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UEEN of the human heart! at whose command

The swelling tides of mighty passion rise;
Melpomene, support my vent'rous hand,
And aid thy suppliant in his bold emprize,

From the gay scenes of pride

Do thou his footsteps guide
To Nature's awful courts, where nurs'd of

yore, Young Shakespeare, Fancy's child, was taught his various lore.

So may his favour'd eye explore the source,

To few reveal'd, whence human sorrows charm:
So may his numbers, with pathetick force,
Bid Terror shake us, or Compassion warm,

As different strains controul

The movements of the soul,
Adjust it's passions, harmonize it's tone,
To feel for others' woe, or nobly bear it's own.

Deep in the covert of a shadowy grove,

'Mid broken rocks where dalhing currents play, Dear to the penfive pleasures, dear to love,

And Damon's Muse, that breathes her melting lay,

2 F

This

This ardent prayer was made:

When, lo! the secret shade, As conscious of some heavenly presence, shookStrength, firmness, reafon, all my astonish'd foul forfook.

Ah! whither, goddess ! whither am I borne?

To what wild region's necromantick thore ? These panicks whence ? and why my bosom torn With sudden terrors never felt before?

Darkness in wraps me round,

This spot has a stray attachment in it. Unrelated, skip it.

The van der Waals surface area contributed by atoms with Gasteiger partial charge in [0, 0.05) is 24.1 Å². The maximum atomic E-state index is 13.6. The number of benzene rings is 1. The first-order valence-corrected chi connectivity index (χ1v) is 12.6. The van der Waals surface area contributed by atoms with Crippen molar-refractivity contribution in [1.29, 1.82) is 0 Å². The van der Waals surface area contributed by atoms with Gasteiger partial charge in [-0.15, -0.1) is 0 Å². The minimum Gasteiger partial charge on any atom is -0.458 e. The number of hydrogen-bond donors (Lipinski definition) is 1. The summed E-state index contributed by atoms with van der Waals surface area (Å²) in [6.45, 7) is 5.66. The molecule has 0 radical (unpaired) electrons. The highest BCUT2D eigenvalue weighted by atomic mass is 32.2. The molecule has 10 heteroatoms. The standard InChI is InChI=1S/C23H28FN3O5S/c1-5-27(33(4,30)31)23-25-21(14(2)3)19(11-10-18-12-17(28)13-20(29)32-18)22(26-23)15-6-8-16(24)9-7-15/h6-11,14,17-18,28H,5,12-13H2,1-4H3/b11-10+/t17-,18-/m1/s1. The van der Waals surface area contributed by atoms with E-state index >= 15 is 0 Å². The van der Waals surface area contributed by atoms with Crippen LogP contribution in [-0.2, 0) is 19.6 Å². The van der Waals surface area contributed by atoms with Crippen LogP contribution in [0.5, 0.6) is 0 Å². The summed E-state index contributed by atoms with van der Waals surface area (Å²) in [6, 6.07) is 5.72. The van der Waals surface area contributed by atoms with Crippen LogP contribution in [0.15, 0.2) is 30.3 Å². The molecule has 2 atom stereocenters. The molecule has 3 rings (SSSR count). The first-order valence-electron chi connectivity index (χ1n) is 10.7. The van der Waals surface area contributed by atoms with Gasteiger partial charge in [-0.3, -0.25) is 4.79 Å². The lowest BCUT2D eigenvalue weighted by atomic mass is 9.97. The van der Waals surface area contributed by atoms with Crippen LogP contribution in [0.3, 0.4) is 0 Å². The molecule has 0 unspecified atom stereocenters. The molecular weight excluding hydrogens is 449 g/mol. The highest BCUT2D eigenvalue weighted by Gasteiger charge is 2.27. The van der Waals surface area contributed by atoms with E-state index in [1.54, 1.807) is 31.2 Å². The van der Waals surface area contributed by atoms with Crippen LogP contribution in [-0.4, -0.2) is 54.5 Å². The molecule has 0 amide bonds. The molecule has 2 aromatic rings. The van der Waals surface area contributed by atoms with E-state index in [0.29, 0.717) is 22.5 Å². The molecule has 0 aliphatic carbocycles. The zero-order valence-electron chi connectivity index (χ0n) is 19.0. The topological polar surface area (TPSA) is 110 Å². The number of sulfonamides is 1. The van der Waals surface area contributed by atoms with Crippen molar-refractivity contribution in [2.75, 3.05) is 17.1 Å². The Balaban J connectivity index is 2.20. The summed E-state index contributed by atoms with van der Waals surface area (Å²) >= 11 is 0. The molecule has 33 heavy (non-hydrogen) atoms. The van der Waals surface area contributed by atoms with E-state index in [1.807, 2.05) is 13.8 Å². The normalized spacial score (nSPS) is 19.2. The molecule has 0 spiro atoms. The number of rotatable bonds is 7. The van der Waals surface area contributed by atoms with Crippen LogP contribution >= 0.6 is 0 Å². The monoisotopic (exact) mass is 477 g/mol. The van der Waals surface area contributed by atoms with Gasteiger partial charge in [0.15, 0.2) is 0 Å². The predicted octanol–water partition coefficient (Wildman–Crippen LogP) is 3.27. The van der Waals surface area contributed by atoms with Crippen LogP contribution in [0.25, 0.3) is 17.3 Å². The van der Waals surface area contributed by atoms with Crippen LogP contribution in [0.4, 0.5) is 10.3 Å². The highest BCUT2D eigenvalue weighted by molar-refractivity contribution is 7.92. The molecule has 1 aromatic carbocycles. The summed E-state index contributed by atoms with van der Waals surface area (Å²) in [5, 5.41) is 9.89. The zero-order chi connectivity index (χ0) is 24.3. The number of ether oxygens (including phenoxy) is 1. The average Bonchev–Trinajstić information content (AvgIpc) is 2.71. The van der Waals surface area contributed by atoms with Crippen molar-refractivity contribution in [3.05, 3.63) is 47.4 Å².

White from the vast profound
Emerging spectres dreadful shapes affume,
And gleaming on my fight, add horror to the gloom.

Ha! what is he, whose fierce, indignant eye,

Denouncing vengeance, kindles into fame?
Whose boisterous fury blow's a storm so high,
As with it's thunder shakes his labouring frame.

What can such rage provoke ?

His words their passage choak:
His eager steps, nor time nor truce allow,
And dreadful dangers wait the menace of his brow.

1

Protect me, Goddess! whence that fearful shriek

Of consternation? as grim Death had laid
His icy fingers on some guilty cheek,
And all the powers of manhood shrunk dismay’d:

Ah, see! besmear'd with gore,

Revenge ítands threat’ning o'er
A pale delinquent, whose retorted eyes
In vain for pity call the wretched victim dies!

Nor long the space--abandon'd to despair,

With eyes aghaft, or hopeless, fix'd on earth, This slave of passion rends his scatter'd hair,

Beats his fad breaft, and execrates his birth:

While torn within, he feels

The pangs of whips and wheels;
And sees, or fancies, all the fiends below,
Beckoning his frighted soul to realms of endless woe.

Before my wond'ring sense new phantoms dance,

And stamp their horrid shapes upon my brain ! A wretch with jealous brow, and eyes afkance, Feeds all in secret on his bosom pain.

Fond love, fierce hate, assail ;

Alternate they prevail:
While conscious pride and shame with rage confpire,
And urge the latent spark to fames of torturing fire.

The storm proceeds his changeful visage trace:

From rage to madnels ev'ry feature breaks.
A growing phrenzy grins upon his face,
And in his frightful ftare Distraction speaks:

His straw-invested head

Proclaims all reason fied ;
And not a tear bedews those vacant eyes
But songs and shouts fucceed, and laughter-mingled fighs.

Yet, yet again !-a murd'rer's hand appears

Grasping a pointed dagger staind with blood! His look malignant chills with boding fears, That check the current of life's ebbing ilood.